Contingency theory, extolled by Fred Fiddler in the sass, attempts to match dervish styles to specific situations. (Van Maurice 2001 Fiddler, stated that the effectiveness of a leader depends on certain situational factors, namely; (i) the extent to which work is defined and structured; (ii) the nature of the relationship between leader and followers, and (iii) the level of power the leader has within an organization (Fiddler, cited in Gill 2006). Fielder developed what he called the least preferred co-worker scale to identify the extent to which leaders are motivated on task behaviors or relationship behaviors.

This information can then be used to predict how effective leaders re in different situations defined by the variables list (i) to (iii) above. Contingency theory seems to be a step forward from Behavioral Style and Trait approaches in that it attempts to match the way leaders behave to certain factors within their workplace. It enables broad predictions to be made with regard to what is likely to be effective and it acknowledges that individuals may not lead successfully in all situations.

However, like the Trait and Style approaches, it tends to be primarily descriptive, and does not provide a framework by which leaders might alter their style to fit different circumstances. Indeed, Fiddler himself has suggested that it may be easier for an organization to change the leader than for a leader to attempt to change his style. The approach seems to suggest that leaders should be selected for particular situations, or that organizations can change the situations rather than the style of the leader. After all, in this framework, style is presented as fixed and based on the leader’s psychological makeup (Gill 2006).

Lousier and Cache (2007) suggest that there are strong links between traits and behaviors, in that many leadership behaviors are based upon the traits of the deader. They also suggest, however that behaviors are much easier to change than traits and as such behavioral theories offer more scope for change than trait theories. The situational approach to leadership is one of the most widely recognized. Its main proponents are Hershey and Blanchard, who have written extensively on the subject (Blanchard et al 2007).

The approach builds on Contingency theory to some extent – it suggests that leadership varies as situations change, so different situations require different forms and styles of leadership. However, it suggests hat leaders need to be more flexible in their approach to certain situations and that they are able to adapt their behavior dependent on what they are faced with. This may sound to the lay person almost self evident, but as previously described, other theoretical approaches to leadership had focused on the personality traits of the leader, and on fixed behavioral traits of leaders which were not adaptable to different situations.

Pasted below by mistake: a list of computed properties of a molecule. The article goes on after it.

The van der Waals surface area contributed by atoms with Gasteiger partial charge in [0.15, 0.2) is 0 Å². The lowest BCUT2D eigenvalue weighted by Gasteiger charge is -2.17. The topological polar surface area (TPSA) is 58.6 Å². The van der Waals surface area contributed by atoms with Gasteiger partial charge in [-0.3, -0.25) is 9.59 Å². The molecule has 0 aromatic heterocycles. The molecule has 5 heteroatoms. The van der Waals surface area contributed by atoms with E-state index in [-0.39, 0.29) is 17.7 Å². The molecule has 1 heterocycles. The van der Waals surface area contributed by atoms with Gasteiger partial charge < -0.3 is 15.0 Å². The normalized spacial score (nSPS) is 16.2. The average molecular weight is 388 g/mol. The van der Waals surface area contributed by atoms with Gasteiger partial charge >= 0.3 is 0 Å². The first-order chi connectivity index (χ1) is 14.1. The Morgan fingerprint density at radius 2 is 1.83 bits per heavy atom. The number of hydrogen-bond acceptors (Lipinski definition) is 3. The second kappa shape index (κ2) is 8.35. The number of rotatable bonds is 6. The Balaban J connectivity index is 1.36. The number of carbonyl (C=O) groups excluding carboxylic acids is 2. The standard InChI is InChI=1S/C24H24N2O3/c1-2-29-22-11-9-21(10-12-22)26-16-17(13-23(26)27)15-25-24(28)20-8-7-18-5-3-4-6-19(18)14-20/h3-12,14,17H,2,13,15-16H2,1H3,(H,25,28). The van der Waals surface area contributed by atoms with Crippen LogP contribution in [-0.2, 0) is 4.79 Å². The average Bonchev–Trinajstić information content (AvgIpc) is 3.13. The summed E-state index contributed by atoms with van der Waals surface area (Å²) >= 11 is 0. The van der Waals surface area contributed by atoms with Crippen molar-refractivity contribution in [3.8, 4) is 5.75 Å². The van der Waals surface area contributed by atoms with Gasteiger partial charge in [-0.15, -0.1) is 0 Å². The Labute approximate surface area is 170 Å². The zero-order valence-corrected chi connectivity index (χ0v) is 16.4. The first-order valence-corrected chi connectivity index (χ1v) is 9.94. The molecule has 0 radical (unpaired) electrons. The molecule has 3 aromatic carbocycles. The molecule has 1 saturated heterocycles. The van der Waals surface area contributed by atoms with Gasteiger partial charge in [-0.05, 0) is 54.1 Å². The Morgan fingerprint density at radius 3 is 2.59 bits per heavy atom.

The situational approach allows for the possibility that leaders can adapt their approach to different situations. It is to difficult to see why this has proved so popular with trainers, offering, as it does, a tool which can be used by leaders and offers them ways to change and manage different situations with different approaches. In a similar vein to the style and contingency approaches, situational management can be analyses in terms of the leader’s use of two types of behaviors: directive behaviors (which can be likened to task related behaviors) and supportive behaviors (which correlate to relationship behaviors).

These leadership behaviors can change dependent on the level of development of the staff being led. For example, staff that are experienced and knowledgeable should require less directive management, whilst new or inexperienced staff will require a more directive level of leadership. Thus, the leaders style can vary according to the situation. Within this model, leaders can be judged as effective if they are able to adapt their style to meet the needs of their employees. Blanchard et al (2004) described this approach in their Situational Leadership II model (SLIP).

Diagram reproduced from Blanchard et al (2004) This model describes four different approaches to leadership (directing coaching, supporting delegating) which it prescribes as being useful for staff at different levels of development (or competence and commitment). Blanchard et al describe a process of moving from the bottom right of the diagram, to the bottom left, via the top centre. At all stages, mangers and leaders must assess where their staff are and adjust the amount of support and direction they are receiving accordingly.

In this diagram, the ultimate goal is an employee who requires little support and directive behavior, whilst demonstrating a high level of competence and commitment – i. E. The bottom left of the diagram. This would indicate an employee who is working efficiently and productively, with a minimum amount of managerial input. This tool appears intuitively to make sense. However, Morehouse (1997) criticizes situational leadership on the grounds that it is not backed by significant research evidence, and that some of the assumptions made, whilst appearing logical, are not backed by data.